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IIRC the Euro was set up so that there should not be "deficit countries". It was stressed quite loudly that it needed a coherent fiscal policy by all its members. Thus the deficit and debt criteria.

So the case you describe should just not happen because all countries run the same deficits.

by cris0 on Tue Feb 14th, 2012 at 06:32:25 PM EST
[ Parent ]
No, the Euro was set up so that there was no constraint on the creation of current accounts deficit countries. Specifically, there was no mechanism by which current account surplus countries would be forced to repatriate that surplus.

Current accounts is the surplus/deficit that actually matters. This pathological obsession with inflation, government bonds and government spending is an Austrian-school cargo cult, not any form of economics conventionally recognised in the social sciences.

- Jake

Friends come and go. Enemies accumulate.

by JakeS (JangoSierra 'at' gmail 'dot' com) on Tue Feb 14th, 2012 at 06:37:44 PM EST
[ Parent ]
The 3% deficit limit is macroeconomic nonsense, as demostrated by the fact that in 2009 because of the depth of the recession the average Eurozone deficit was well above that just form "automatic fiscal stabilizers" (the social safety net).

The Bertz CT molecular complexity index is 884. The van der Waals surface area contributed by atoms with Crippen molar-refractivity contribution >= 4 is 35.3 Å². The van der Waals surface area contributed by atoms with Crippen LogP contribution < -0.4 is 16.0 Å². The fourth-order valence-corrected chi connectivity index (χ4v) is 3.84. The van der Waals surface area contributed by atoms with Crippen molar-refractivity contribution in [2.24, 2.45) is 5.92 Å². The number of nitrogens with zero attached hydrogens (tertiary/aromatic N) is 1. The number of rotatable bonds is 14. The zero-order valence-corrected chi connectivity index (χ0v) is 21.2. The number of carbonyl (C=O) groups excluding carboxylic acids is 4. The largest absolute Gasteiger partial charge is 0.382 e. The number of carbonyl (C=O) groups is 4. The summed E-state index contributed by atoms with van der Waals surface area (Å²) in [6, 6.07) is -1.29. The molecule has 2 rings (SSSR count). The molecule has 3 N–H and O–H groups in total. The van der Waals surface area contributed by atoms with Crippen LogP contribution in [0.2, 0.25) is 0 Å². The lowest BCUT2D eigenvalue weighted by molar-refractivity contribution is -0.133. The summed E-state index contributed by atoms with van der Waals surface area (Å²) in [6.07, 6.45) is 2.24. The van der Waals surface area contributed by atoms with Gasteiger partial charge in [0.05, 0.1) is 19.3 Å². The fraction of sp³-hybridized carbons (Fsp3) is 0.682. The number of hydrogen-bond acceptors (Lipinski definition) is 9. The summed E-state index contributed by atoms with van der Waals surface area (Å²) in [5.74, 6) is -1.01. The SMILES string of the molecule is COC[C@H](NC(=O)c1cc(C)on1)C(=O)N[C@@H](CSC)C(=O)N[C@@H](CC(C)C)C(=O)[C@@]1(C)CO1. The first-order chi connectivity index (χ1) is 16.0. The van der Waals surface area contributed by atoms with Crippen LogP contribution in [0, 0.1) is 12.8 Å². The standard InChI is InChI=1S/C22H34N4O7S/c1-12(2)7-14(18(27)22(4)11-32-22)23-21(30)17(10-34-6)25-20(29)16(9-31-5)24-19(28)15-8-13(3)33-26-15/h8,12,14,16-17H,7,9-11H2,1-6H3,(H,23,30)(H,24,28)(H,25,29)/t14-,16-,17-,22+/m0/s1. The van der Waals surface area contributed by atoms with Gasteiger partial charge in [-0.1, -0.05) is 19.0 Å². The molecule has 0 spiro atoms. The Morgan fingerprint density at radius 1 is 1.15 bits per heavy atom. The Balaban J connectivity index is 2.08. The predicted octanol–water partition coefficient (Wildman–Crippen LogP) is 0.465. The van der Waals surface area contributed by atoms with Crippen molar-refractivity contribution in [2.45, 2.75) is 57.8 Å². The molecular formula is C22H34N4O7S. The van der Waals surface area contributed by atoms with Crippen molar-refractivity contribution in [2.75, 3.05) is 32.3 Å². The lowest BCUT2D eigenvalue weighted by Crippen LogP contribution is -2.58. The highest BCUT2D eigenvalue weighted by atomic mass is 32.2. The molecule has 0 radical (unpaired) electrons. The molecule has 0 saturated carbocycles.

You cannot legislate recessions deeper than 3% out of existence.

tens of millions of people stand to see their lives ruined because the bureaucrats at the ECB don't understand introductory economics -- Dean Baker

by Migeru (migeru at eurotrib dot com) on Tue Feb 14th, 2012 at 06:38:57 PM EST
[ Parent ]
In the case of Spain, the government kept to the 3% deficit limit "impeccably, impeccably". Too bad that this implied the country's trade deficit had to be financed by private debt. The EU's asymmetric concept of debt (public debt: toxic; private debt: okay) coupled with the refusal to acknowledge you cannot have a surplus without someone else having a deficit, caused the current crisis. And, by the looks of the policy response, will cause the next crisis, too.

tens of millions of people stand to see their lives ruined because the bureaucrats at the ECB don't understand introductory economics -- Dean Baker
by Migeru (migeru at eurotrib dot com) on Tue Feb 14th, 2012 at 06:43:04 PM EST
[ Parent ]

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